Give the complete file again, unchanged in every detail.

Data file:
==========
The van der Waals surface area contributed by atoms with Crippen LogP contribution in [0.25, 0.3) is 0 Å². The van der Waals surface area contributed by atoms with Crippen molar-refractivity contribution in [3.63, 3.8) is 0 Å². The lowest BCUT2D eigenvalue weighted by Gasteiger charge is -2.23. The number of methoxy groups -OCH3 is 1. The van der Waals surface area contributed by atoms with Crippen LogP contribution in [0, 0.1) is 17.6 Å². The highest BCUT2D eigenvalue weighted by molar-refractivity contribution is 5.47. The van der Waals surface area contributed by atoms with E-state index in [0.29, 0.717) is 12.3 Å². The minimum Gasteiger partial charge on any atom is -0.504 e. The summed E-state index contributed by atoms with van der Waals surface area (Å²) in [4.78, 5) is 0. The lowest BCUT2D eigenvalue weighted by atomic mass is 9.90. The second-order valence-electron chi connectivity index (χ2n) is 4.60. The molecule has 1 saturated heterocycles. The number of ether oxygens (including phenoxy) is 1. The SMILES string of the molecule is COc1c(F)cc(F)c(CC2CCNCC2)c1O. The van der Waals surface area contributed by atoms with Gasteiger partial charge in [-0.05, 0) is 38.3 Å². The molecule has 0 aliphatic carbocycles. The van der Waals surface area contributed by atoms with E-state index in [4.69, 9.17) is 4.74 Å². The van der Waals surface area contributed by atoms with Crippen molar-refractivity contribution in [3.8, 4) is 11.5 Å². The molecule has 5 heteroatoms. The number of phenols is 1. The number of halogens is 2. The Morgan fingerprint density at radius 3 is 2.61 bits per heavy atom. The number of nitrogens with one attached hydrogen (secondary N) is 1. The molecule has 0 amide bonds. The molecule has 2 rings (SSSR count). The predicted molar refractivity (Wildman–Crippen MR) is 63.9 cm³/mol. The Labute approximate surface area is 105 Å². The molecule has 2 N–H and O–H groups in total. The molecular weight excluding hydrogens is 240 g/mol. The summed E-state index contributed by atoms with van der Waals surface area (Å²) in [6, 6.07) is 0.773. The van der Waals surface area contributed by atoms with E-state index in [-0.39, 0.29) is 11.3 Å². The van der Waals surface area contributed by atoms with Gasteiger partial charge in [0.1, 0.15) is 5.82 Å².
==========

The van der Waals surface area contributed by atoms with Crippen LogP contribution in [0.25, 0.3) is 0 Å². The van der Waals surface area contributed by atoms with Crippen molar-refractivity contribution in [3.63, 3.8) is 0 Å². The lowest BCUT2D eigenvalue weighted by Gasteiger charge is -2.23. The number of methoxy groups -OCH3 is 1. The van der Waals surface area contributed by atoms with Crippen LogP contribution in [0, 0.1) is 17.6 Å². The highest BCUT2D eigenvalue weighted by molar-refractivity contribution is 5.47. The van der Waals surface area contributed by atoms with E-state index in [0.29, 0.717) is 12.3 Å². The minimum Gasteiger partial charge on any atom is -0.504 e. The summed E-state index contributed by atoms with van der Waals surface area (Å²) in [4.78, 5) is 0. The lowest BCUT2D eigenvalue weighted by atomic mass is 9.90. The second-order valence-electron chi connectivity index (χ2n) is 4.60. The molecule has 1 saturated heterocycles. The number of ether oxygens (including phenoxy) is 1. The SMILES string of the molecule is COc1c(F)cc(F)c(CC2CCNCC2)c1O. The van der Waals surface area contributed by atoms with Gasteiger partial charge in [-0.05, 0) is 38.3 Å². The molecule has 0 aliphatic carbocycles. The van der Waals surface area contributed by atoms with E-state index in [4.69, 9.17) is 4.74 Å². The van der Waals surface area contributed by atoms with Crippen molar-refractivity contribution in [3.8, 4) is 11.5 Å². The molecule has 5 heteroatoms. The number of phenols is 1. The number of halogens is 2. The Morgan fingerprint density at radius 3 is 2.61 bits per heavy atom. The number of nitrogens with one attached hydrogen (secondary N) is 1. The molecule has 0 amide bonds. The molecule has 2 rings (SSSR count). The predicted molar refractivity (Wildman–Crippen MR) is 63.9 cm³/mol. The Labute approximate surface area is 105 Å². The molecule has 2 N–H and O–H groups in total. The molecular weight excluding hydrogens is 240 g/mol. The summed E-state index contributed by atoms with van der Waals surface area (Å²) in [6, 6.07) is 0.773. The van der Waals surface area contributed by atoms with E-state index in [-0.39, 0.29) is 11.3 Å². The van der Waals surface area contributed by atoms with Gasteiger partial charge in [0.1, 0.15) is 5.82 Å².